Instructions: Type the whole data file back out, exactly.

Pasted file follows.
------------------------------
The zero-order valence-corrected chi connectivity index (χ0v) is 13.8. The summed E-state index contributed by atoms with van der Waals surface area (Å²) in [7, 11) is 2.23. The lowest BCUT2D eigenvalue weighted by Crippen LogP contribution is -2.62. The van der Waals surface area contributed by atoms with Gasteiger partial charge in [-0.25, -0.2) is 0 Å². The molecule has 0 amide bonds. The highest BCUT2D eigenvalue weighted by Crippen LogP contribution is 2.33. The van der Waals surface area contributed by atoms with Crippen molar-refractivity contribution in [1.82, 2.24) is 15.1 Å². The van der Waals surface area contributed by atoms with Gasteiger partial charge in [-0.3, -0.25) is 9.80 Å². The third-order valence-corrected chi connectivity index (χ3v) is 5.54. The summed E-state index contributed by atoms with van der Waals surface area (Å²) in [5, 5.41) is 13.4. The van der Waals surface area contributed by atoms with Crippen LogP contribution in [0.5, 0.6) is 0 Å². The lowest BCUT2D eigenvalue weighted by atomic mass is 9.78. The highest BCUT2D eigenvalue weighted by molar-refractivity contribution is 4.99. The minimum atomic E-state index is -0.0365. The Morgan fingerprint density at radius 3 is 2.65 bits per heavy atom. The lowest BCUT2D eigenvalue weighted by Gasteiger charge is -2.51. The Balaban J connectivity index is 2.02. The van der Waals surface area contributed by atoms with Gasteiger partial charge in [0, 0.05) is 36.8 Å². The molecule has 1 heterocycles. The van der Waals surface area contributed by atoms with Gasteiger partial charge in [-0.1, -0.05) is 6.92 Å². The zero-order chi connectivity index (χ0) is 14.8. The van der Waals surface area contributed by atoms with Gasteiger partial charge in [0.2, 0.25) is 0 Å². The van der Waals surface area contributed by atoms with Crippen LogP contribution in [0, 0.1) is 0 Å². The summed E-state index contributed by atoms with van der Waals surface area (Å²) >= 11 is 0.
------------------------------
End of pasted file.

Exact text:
The zero-order valence-corrected chi connectivity index (χ0v) is 13.8. The summed E-state index contributed by atoms with van der Waals surface area (Å²) in [7, 11) is 2.23. The lowest BCUT2D eigenvalue weighted by Crippen LogP contribution is -2.62. The van der Waals surface area contributed by atoms with Gasteiger partial charge in [-0.25, -0.2) is 0 Å². The molecule has 0 amide bonds. The highest BCUT2D eigenvalue weighted by Crippen LogP contribution is 2.33. The van der Waals surface area contributed by atoms with Crippen molar-refractivity contribution in [1.82, 2.24) is 15.1 Å². The van der Waals surface area contributed by atoms with Gasteiger partial charge in [-0.3, -0.25) is 9.80 Å². The third-order valence-corrected chi connectivity index (χ3v) is 5.54. The summed E-state index contributed by atoms with van der Waals surface area (Å²) in [5, 5.41) is 13.4. The van der Waals surface area contributed by atoms with Crippen LogP contribution in [0.5, 0.6) is 0 Å². The lowest BCUT2D eigenvalue weighted by atomic mass is 9.78. The highest BCUT2D eigenvalue weighted by molar-refractivity contribution is 4.99. The minimum atomic E-state index is -0.0365. The Morgan fingerprint density at radius 3 is 2.65 bits per heavy atom. The lowest BCUT2D eigenvalue weighted by Gasteiger charge is -2.51. The Balaban J connectivity index is 2.02. The van der Waals surface area contributed by atoms with Gasteiger partial charge in [0, 0.05) is 36.8 Å². The molecule has 1 heterocycles. The van der Waals surface area contributed by atoms with Gasteiger partial charge in [-0.1, -0.05) is 6.92 Å². The zero-order chi connectivity index (χ0) is 14.8. The van der Waals surface area contributed by atoms with Gasteiger partial charge in [0.2, 0.25) is 0 Å². The van der Waals surface area contributed by atoms with Crippen LogP contribution in [0, 0.1) is 0 Å². The summed E-state index contributed by atoms with van der Waals surface area (Å²) >= 11 is 0.